Robert visited me last in a dream. And his singular wit and wisdom were present.

It was a big gathering of lots of folks and we were about to sit down to eat.

Someone said, “let’s have the cake!”

I turned to Robert and said, “shouldn’t we eat the real food first?”

Robert smiled and said, “it’s always a good time for cake.”

Bang on a Can and the Jewish Museum on the Museum Mile – Dingonek Street Band – June 13

On June 13, join Bang on a Can, the Jewish Museum, and their Museum Mile neighbors for the 45th Annual Museum Mile Festival. Festival attendees can walk the Mile on Fifth Avenue between 82nd Street and 110th Street while visiting eight of New York City’s finest cultural institutions, all of which are free and open to the public from 6 to 9 pm.

Dingonek Street Band will perform three sets (at 6 pm, 7 pm, and 8 pm) outside the Jewish Museum on Fifth Avenue.

Dingonek Street Band is a Brooklyn-based brass band dedicated to human culture and sonic adventure. Built on the celebratory energy and raw spontaneity of the second-line brass band tradition, Dingonek has created a funky, high-energy party music all its own by absorbing and reworking elements of Afrobeat, Ethio-jazz, punk rock, free jazz, and Balkan brass music.

More info

Sarah Serpa with Erik Friedlander and Ingrid Laubrock at the Jewish Museum, May 18

Bang on a Can and the Jewish Museum present Sarah Serpa with Erik Friedlander and Ingrid Laubrock

Thursday, May 18, 2023 – 7:30pm

Sara Serpa’s distinctive new trio presents a contemporary approach in writing for the voice, challenging traditional roles and highlighting pristine textures in jazz and improvisational music. Never losing track of the common bond that brings these musicians together, Serpa features two extremely innovative improvisers, Erik Friedlander and Ingrid Luabrock, who have a precise sound and particular musical personalities. Collectively, they create a detailed and exposed portrait of her musical world, featuring wordless compositions and texts by Virginia Woolf, Luce Irigaray and Ruy Bello in concert echoing the movement of people and art across borders central to the museum’s current exhibition The Sassoons.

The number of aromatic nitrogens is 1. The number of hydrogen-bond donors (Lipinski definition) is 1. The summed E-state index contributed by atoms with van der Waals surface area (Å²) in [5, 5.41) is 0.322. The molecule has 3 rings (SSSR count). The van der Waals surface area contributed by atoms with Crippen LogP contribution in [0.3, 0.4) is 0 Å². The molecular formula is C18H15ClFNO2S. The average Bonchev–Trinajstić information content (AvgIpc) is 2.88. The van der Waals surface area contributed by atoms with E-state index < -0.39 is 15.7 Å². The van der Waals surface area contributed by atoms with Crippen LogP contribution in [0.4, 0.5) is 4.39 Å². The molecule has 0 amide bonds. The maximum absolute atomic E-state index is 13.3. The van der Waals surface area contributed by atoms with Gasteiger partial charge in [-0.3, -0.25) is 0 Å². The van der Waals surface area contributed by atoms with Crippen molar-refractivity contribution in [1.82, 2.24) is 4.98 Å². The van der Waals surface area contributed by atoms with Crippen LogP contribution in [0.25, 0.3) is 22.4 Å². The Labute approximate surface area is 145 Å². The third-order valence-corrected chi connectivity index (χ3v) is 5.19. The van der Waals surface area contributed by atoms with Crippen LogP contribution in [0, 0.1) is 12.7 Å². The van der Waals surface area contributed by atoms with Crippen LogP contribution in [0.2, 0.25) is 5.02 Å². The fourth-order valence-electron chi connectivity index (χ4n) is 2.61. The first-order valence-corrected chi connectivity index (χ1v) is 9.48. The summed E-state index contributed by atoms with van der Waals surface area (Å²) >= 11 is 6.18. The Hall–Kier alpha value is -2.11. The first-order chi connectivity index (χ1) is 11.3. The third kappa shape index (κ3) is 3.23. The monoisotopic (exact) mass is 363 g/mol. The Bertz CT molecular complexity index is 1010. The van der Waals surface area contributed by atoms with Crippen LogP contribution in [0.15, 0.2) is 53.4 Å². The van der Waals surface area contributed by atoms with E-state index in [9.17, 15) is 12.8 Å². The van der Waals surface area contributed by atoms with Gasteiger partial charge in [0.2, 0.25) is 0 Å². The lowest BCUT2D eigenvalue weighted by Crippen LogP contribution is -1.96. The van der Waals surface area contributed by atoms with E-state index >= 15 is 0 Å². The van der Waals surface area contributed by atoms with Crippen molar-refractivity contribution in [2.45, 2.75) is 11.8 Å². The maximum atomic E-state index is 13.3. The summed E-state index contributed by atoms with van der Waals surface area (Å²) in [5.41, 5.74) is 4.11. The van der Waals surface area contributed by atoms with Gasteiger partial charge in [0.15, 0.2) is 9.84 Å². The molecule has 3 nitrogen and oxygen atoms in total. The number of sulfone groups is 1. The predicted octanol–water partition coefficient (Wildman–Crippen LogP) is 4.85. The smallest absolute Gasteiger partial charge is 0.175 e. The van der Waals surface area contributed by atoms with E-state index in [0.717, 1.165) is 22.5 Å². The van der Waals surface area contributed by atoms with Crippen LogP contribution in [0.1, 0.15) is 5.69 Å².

More info and tickets

photo by John Rogers

Julia Wolfe – May 25-27 Her Story – June 1-3 unEarth (world premiere)

Julia Wolfe is on a roll! 2 major performances are coming right up.

May 25-27, Her Story comes to San Francisco

Her Story, performed by the Lorelei Ensemble and the SF Symphony captures the passion and perseverance of women who have led the fight for representation and gender equality. A 40-minute theatrical experience, the piece is the latest in a series of compositions by Wolfe that highlights monumental and turbulent moments in American history.

Her Story – more info and tickets

June 1-3, the NYPhil premieres Julia’s new work unEarth

unEarth “digs deep into the stories and science of our planet — looking at forced migrations, adaptations, species land loss, and changing seas … singing our fears and hoping for a way forward.”

unEarth – more info and tickets